Today is Earth Day 2022 so I’m going to share one of my most recent sculptures with an environmental message: A Hand Between Sky and Earth.
Earth Day 2022
Before I jump into the story of the A Hand Between Sky and Earth sculpture, what is Earth Day? And why is it relevant?
Earth Day is an annual event on April 22 to demonstrate support for environmental protection. It includes a wide range of events coordinated globally by EarthDay.org, and focuses on raising awareness and mobilising people to do their part in caring for the environment.
Care for the environment is something close to my heart. That’s why it’s always great to receive a commission for a project like A Hand Between Sky and Earth or The Giant Hand of Vyrnwy where I can use art to convey a message about caring for our planet.
A Hand Between Sky and Earth Sculpture: How It Began
Back in November, I had an enquiry about a sculpture on Sardinia. A tree in the village of Allai had become dangerous and needed to be cut down. The council didn’t want to cut it down completely and hoped I could transform it into a work of art.
They shared how they believe trees represent a natural resource of great significance. They’d researched their options and believed this was a good way to “save” the tree at the same time as embellishing and enhancing it. In the words of the client:
“We love nature, we have lots of respect for our vegetation and probably your same love can help us to preserve our trees but in a different amazing way.”
As well as preserving the tree, the sculpture was to serve the dual purpose of (hopefully!) becoming a tourist attraction.
New life for the tree, and increased benefit for the village!
Definitely a meaningful commission!
The Message Behind A Hand Between Sky and Earth Scultpure
The sculpture I created needed to be something that would capture the imagination and draw people to see it, but also needed to reflect the preservation aspect of the commission. Although the initial enquiry asked about wildlife sculptures, after some conversation, we settled on an outstretched hand. Something reaching between the material to the spiritual world that, like the Giant Hand of Vyrnwy, also represented the struggle of the tree to reach the sky.
To me, the hand is fitting as hands are a way to connect with the earth. They’re how we touch rocks, the earth and the trees. With our hands, we work the earth to grow food or build.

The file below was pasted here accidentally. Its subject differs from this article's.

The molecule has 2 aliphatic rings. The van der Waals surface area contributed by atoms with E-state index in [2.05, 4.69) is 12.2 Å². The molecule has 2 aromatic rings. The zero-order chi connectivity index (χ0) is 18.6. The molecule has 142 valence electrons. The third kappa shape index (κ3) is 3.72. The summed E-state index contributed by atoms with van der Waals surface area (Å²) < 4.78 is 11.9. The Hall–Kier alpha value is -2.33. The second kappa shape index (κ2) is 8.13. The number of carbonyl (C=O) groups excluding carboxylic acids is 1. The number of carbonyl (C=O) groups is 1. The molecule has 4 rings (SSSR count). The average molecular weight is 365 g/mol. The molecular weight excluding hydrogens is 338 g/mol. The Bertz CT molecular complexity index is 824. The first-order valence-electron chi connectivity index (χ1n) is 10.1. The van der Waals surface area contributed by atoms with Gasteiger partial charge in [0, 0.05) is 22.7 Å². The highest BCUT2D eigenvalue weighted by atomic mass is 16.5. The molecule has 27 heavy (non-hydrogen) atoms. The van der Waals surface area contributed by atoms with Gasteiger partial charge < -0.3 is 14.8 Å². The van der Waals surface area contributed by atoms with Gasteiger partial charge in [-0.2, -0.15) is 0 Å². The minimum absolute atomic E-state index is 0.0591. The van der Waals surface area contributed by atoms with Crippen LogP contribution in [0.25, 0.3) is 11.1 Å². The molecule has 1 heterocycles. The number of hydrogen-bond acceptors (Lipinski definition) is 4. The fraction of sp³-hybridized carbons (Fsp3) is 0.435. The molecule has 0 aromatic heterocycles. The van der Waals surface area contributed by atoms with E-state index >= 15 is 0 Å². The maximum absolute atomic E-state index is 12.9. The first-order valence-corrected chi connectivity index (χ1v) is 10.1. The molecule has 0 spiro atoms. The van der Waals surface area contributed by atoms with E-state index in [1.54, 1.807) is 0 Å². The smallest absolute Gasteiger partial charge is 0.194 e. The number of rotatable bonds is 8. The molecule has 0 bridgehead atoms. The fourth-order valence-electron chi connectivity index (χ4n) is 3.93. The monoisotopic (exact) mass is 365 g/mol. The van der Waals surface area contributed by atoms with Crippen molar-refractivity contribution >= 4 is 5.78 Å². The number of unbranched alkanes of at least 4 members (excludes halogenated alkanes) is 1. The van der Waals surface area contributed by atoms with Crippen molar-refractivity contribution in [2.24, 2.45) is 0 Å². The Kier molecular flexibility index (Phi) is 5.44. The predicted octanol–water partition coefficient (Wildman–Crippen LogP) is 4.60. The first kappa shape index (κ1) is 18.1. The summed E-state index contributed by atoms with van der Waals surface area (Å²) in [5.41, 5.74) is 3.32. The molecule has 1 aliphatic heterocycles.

My sculpture is a symbol of this tactile connection with the world. It’s also a reminder that we use our hands to steward it, and the sculpture invites us to take care of it.
The hand position can be seen as an extension to gently touch or make a statement. The slightly straightened finger is meant to suggest a gentle command or complaint. ”
Responses To A Hand Between Sky and Earth Sculpture
It’s only been a couple of weeks since finishing the commission, and the sculpture is already serving its purpose.
The municipal council are delighted with the finished sculpture. They describe it as “A symbolic work for a community, a careful warning to safeguard a territory that does not want to give up [but rather] fights for a prosperous and luxuriant future, with trust, determination and an obstinate love for the surrounding nature“.
One local lady who saw the sculpture being created was inspired to write a poem where she describes it as
Visiting A Hand Between Sky and Earth Sculpture
Either open the app and search for ///hangdog.candlestick.precocious or just click here.
Other Environmental Considerations
Of course, it isn’t enough to just create art that challenges people to care for the earth, helpful as art can be in communicating an important message. I’m also aware of the potential environmental cost of chainsaw carving and minimise impact where I can.
What does that look like?
First, I never carve or cut down a healthy tree for sculpture. Rather, use trees that have died or need to be felled due to disease, damage, or danger to people/places and give life back to them as art.
I’m also part of Titan Treecycle. This is an initiative that encourages chainsaw artists to plant trees to replace the ones they use. Although the timber I use has never come from healthy trees, I’m aware that chainsaw carving impacts the environment in other ways. For example, travel for commissions or events, emissions from our tools. So I joined the initiative to offset my carbon footprint, not just replace the wood I use.
It’s obviously exciting as an artist to be able to create art that challenges people to think about the environment. It’s great to post about it on Earth Day too. My hope though is that our thoughts and actions go far beyond this one day, that care for the earth becomes second nature to us all, and that we can all gradually make slow, sustainable changes that help preserve our incredible planet.
What changes have you been working on?
As always, if you are interested in a sculpture for your home, business, or community, fill out the form at www.treecarving.co.uk/contact.
If you’re interested in watching the creation of A Hand Between Sky and Earth, check out the video below too!